Past is Prologue


D.H.T. Shippey  & Michael Burns

“What’s past is prologue”

             William Shakespeare

Protection against unreasonable governmental search and seizure is guaranteed by the 4th of the10 amendments to the Constitution that make up our Bill of Rights. Like all of our constitutionally guaranteed rights, it was written to assure our protection from governmental abuse. Throughout our history, We the People have had to correct the government when it has chosen to ignore those rights and the limitations on its power. It is arguable to claim our country was born out of the action of correcting a government that had overstepped its power. The 4th amendment, like all of the Constitution and Declaration of Independence, can be traced back to struggles that remain relevant despite their origins in the 18th century.

      The debate over governmental search and seizure in America began in 1760, fifteen years before the first shots at Lexington and Concord.  It all started with the Writs of Assistance. In Boston during this period there was a thriving black market that smuggled and sold goods from business rivals like Holland, France, Spain, or even British goods without paying the customs fees. The Navy used small revenue cutters to board suspected ships at sea, while on land customs officers were similarly empowered. To make this task easier, the Vice Admiralty court issued the Writs of Assistance. These Writs were, in effect, blank search warrants giving the officials permission to harass anyone and search anybody’s home, business or papers without showing that they had any cause to do so. Now the problem with this practice was that it was open to abuse and corruption. Without needing to show just cause, officials could harass people, invade their privacy, and confiscate or destroy their property in pursuit of contraband. Making the temptation to abuse their power even greater, the enforcing customs officer could keep for himself 1/3 of the value of any “contraband” he recovered. The people of Boston--especially the Merchants of Boston--were outraged by the over eager Customs Surveyor Charles Paxton.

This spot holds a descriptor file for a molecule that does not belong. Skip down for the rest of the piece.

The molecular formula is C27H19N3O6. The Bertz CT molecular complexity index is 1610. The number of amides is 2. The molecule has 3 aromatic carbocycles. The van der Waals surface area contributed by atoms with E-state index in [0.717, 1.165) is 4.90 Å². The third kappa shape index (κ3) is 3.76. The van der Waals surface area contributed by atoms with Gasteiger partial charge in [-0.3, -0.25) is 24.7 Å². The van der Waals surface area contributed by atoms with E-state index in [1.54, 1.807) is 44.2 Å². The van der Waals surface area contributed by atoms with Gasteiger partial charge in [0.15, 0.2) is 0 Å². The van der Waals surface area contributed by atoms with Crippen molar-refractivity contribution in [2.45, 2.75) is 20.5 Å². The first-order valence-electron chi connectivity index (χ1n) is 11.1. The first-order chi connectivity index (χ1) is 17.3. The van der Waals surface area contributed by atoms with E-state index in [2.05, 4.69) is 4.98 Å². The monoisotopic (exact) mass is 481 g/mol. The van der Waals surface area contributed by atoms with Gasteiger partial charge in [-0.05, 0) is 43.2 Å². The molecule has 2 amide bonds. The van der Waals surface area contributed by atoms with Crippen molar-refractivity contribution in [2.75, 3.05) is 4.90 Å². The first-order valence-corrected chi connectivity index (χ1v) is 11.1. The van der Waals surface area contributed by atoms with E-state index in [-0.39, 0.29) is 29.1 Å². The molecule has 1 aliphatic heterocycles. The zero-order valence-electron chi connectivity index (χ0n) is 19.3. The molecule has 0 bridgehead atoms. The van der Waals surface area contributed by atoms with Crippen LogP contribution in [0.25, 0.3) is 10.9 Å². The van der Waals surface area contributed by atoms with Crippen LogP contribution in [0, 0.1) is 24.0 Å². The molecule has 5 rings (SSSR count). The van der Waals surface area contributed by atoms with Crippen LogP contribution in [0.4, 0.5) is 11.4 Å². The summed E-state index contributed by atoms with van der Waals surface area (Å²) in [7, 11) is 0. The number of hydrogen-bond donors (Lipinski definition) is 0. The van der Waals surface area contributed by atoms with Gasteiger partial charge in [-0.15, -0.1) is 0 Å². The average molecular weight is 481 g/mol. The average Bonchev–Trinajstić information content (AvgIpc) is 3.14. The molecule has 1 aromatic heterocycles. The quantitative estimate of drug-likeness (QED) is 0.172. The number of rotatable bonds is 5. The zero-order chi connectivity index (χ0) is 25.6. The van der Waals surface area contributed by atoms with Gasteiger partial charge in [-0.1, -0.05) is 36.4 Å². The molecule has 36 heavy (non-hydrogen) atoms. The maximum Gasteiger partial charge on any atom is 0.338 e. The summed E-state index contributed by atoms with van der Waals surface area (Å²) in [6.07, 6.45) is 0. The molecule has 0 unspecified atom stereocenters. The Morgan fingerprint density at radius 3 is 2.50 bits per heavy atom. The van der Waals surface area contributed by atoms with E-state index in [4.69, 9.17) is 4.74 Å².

Opposing this abusive practice was Boston lawyer James Otis. Defending the right to privacy, he argued that the power to issue general search warrants placed

"The liberty of every man in the hands of every petty officer."





Otis continued,

"A man’s home is his castle, and whilst he is quiet, he is as well guarded as a prince in his castle. This writ, if it is declared legal, would totally annihilate this privilege. Custom house office may enter our houses when they please and we are commanded to permit their entry. Their menial servants may enter, may break locks, bars, and everything in their way; and whether they break through malice or revenge, no man, no court, can inquire.”

Otis made a passionate, well-constructed and original argument. While some of his appeal related to technical issues, the weight of his argument was in basic natural rights or natural law. The theme of natural law would become central in the war for independence, the foundations of the new nation, and our legal system. Bostonians followed the case closely, but none so much as a 25 year old lawyer named John Adams. Years later, Adams would argue that the birth of American Independence was in that courtroom.

   The trial ended with the court rejecting Otis’ arguments. The court was not convinced, but the people of Boston were. The arguments and ideas presented were discussed throughout the colonies and influenced the thinking of people like Sam Adams, Thomas Paine, Patrick Henry, Thomas Jefferson and James Madison. The topic would become even more powerful and polarizing through the next 15 years as England attempted to assert more control over the colonist and the collection of taxes, eventually attempting to confiscate the public gunpowder stores in Concord. All of this past governmental power grab and potential abuse of future power would weigh heavily on the minds of the Patriots when creating the new nation’s Constitution. To prevent any such tyrannical tendencies, James Madison wrote out the 4th amendment as clearly as possible.

The right of the people to be secure in their persons, houses, papers, and effects, against unreasonable searches and seizures, shall not be violated, and no Warrants shall issue, but upon probable cause, supported by Oath or affirmation, and particularly describing the place to be searched, and the persons or things to be seized.


  And so past again becomes prologue as we hear people debating the legality of warrantless searches conducted daily on airline passengers by a branch of the government. Arguments on the right to privacy and security in your person, papers and effects. Again and again the Founders seem almost prescient in their construction of our Constitution. Perhaps, though, it wasn’t so much prescience that made these founding documents so enduring, but rather an understanding that human nature does not change and that people would have the same needs, the same strengths and the same flaws in any age.

“Tyranny of all kinds is to be abhor'd, whether it be in the hands of one, or of the few, or of the many.”

                           -James Otis

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